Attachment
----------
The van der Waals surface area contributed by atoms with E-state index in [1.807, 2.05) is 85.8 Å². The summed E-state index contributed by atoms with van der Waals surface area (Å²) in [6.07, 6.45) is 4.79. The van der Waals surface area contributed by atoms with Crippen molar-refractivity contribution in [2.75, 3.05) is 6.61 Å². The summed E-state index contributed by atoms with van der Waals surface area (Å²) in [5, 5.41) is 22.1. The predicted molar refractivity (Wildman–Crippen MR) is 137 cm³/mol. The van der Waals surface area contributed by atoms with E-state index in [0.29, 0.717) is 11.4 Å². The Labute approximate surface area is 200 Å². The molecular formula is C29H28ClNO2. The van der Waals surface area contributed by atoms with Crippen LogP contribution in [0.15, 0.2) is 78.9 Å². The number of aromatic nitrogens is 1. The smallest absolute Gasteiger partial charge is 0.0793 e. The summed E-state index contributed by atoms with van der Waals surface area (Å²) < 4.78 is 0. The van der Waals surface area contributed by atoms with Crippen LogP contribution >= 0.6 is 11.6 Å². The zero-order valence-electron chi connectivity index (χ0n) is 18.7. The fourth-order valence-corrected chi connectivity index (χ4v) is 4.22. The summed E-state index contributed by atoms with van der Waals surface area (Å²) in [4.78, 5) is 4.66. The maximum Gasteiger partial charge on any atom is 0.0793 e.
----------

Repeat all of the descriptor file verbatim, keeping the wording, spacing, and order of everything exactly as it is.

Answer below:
The van der Waals surface area contributed by atoms with E-state index in [1.807, 2.05) is 85.8 Å². The summed E-state index contributed by atoms with van der Waals surface area (Å²) in [6.07, 6.45) is 4.79. The van der Waals surface area contributed by atoms with Crippen molar-refractivity contribution in [2.75, 3.05) is 6.61 Å². The summed E-state index contributed by atoms with van der Waals surface area (Å²) in [5, 5.41) is 22.1. The predicted molar refractivity (Wildman–Crippen MR) is 137 cm³/mol. The van der Waals surface area contributed by atoms with E-state index in [0.29, 0.717) is 11.4 Å². The Labute approximate surface area is 200 Å². The molecular formula is C29H28ClNO2. The van der Waals surface area contributed by atoms with Crippen LogP contribution in [0.15, 0.2) is 78.9 Å². The number of aromatic nitrogens is 1. The smallest absolute Gasteiger partial charge is 0.0793 e. The summed E-state index contributed by atoms with van der Waals surface area (Å²) < 4.78 is 0. The van der Waals surface area contributed by atoms with Crippen LogP contribution >= 0.6 is 11.6 Å². The zero-order valence-electron chi connectivity index (χ0n) is 18.7. The fourth-order valence-corrected chi connectivity index (χ4v) is 4.22. The summed E-state index contributed by atoms with van der Waals surface area (Å²) in [4.78, 5) is 4.66. The maximum Gasteiger partial charge on any atom is 0.0793 e.